I would like to understand more about how to use the uncertainty in a sample proportion.

Imagine I need to offer a warranty for a product against individual sold items failing to work as advertised. I would like to estimate the cost of offering the warranty based on the track record of the same products already sold. As I go along, selling a few more products and learning about more failures and paying out on the warranty, I will adjust my model of what the warranty is costing me.

Rather than delve into the depths of the various methods that I could use I want to understand more on how to frame the analytical objective.

Lets imagine the proportion of failed products todate is 5% and that I have some measure of uncertainty for the proportion, which happens to be 4%. I need a single number answer, i.e. how much I should roll into the cost of the product as a per item warranty cost.

I think I can choose to either:

  • take into account the uncertainty as part of the process of establishing the warranty cost, e.g. 5% +- 4% = a range from 1% to 9%,


  • assume that for this type of problem the central proportion, 5%, is sufficient description of the liability, given that I will be continutally resetting my calculation as I go along

In the first case as the range is so wide it seems rather arbitrary to add the proportion and uncertainty and thus establish the cost of the warranty as 9% and in this case we can see that it nearly doubles the cost compared to the basic proportion.

I'd have a similar worry with the basic proportion of the second case or picking any other single number. Yet a single number is what I need and I have a nagging feeling that I am ignoring something important, hence I don't really know how to use the information.

It might be that my choice of data collection period for establishng the running proportion and the accounting period for the latest estimate of the cost of the warranty should be linked, but I don't want to pressuppose that.


Additional context:

  • There is no fixed underlying failure rate, it can evolve with time.

  • There is nothing that says that there should be any relation between failure modes and their relative frequencies, solutions and further problems introduced by fixing the previous faults.

  • There is nothing that says that next year should bear any resemblence to last year, nor change smoothly etc

.. and yet there is a need to prevent the organisation selling the products from going bust through not making provision for warranties or, equally, going bust from charging too much for its products.

I haven't defined many of the terms that statisticians might like to, its deliberate because its all to easy to disappear down a rabbit hole of definitions. If it helps, I've eased away from central "proportion" to "estimate" so as to disengage from the frequentist view. I think the concern about accounting for uncertainty is that this itself could bias (non statisticians meaning of the word "bias") the result and from the simple, non-statistician's view, the uncertainty could go either way and be just as damaging to the business either way.

I've realised I am playing the devil's advocate with my own beliefs but am looking for some further convincing.

Refined question: Are there any features of this scenario that mean that the central estimate is not the best one?


1 Answer 1


Rather than delve into the depths of the various methods that I could use I want to understand more on how to frame the analytical objective.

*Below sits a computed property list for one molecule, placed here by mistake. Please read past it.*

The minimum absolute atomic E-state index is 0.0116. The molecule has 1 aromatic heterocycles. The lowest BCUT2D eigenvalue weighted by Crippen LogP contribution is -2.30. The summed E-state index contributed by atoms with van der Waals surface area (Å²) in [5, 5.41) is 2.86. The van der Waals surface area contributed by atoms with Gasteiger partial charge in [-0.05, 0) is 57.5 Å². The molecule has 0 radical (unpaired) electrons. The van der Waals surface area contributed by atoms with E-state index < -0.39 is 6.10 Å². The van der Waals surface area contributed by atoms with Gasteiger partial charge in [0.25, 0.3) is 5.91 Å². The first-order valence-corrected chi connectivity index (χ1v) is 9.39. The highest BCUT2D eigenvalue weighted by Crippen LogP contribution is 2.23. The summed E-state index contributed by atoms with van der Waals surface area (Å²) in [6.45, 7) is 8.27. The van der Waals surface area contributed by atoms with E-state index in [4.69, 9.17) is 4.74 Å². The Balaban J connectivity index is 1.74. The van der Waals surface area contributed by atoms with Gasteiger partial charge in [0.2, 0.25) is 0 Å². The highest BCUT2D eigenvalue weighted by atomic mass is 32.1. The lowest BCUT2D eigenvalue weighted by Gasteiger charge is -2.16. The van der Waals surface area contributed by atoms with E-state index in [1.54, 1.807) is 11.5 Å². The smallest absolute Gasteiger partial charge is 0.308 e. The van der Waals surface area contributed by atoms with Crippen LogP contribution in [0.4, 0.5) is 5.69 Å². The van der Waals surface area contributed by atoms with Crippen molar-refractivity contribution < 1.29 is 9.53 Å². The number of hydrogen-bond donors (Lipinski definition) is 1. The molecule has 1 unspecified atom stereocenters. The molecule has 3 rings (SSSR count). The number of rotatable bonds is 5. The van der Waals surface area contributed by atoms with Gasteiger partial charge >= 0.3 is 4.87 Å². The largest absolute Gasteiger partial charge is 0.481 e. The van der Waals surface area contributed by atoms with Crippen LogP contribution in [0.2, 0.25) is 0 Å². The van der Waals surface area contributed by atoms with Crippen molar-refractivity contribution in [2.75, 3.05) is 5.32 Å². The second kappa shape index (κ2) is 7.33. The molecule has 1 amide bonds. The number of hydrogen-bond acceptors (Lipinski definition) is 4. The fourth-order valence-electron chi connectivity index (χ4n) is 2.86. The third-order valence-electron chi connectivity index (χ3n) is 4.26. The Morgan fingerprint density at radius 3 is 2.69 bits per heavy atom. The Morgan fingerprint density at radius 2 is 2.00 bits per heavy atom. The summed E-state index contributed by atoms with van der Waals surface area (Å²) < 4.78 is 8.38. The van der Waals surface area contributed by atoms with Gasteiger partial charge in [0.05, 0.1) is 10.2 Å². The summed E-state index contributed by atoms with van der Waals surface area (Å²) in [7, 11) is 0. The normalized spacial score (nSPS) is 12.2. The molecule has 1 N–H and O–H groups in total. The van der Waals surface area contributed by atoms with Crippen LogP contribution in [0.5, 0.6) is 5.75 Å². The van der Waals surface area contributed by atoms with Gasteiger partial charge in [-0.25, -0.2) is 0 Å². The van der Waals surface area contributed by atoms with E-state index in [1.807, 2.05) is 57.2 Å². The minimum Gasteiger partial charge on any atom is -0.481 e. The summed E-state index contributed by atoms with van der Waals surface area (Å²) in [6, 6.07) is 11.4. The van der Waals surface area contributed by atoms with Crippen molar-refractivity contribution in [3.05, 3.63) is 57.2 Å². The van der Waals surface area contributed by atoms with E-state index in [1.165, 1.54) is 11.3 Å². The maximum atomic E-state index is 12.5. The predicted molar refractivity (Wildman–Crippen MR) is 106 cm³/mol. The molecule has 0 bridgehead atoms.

Actually, it turns out that one of the key parts for understanding the various methods (both for this specific problem and for statistics in general) is understanding the objective.

You say that "I have some measure of uncertainty for the proportion, which happens to be 4%". But what exactly do you mean? Four percent of what? Looking at your first bullet point, you seem to mean that 4% is half the width of a certain statistical interval for the estimate. But there are several kinds of statistical intervals, such as confidence intervals, prediction intervals, tolerance intervals, and credible intervals, which differ not only in how they're computed but what information they're supposed to give you. Furthermore, statistical intervals tend to also created according to a numeric specification of their own; for example, you could choose to construct an 80% confidence interval or a 95% confidence interval.

Your second bullet point proposes to, basically, ignore all uncertainty in the estimate. I don't think that's a good way to go. Your intuition that uncertainty should be tracked is a good one. You could still account for uncertainty in a single estimate, though, with Bayesian methods: you would quote not the observed frequency of failure but the posterior probability of failure, which adjusts the observed frequency according to the sample size and your prior beliefs.

I think your next step should be to read a little about confidence intervals and Bayesian inference to get a better sense of how uncertainty can be quantified.

  • $\begingroup$ thank you for your starting thoughts. I've realised as a result I haven't put the right emphasis in the question. I will give it a day's thought and see if I can clarify. $\endgroup$
    – Puffin
    Oct 20, 2015 at 23:25
  • $\begingroup$ Reply to your edit: which estimate is best depends on your notion of "best". See, for example: en.wikipedia.org/wiki/Loss_function $\endgroup$ Oct 24, 2015 at 12:40
  • $\begingroup$ Thank you again, that last link you posted has helped a great deal. Obviously there's a lot there but just realising that there are formal methods for including the range of loss outcomes is a big step forwards. $\endgroup$
    – Puffin
    Oct 26, 2015 at 19:35

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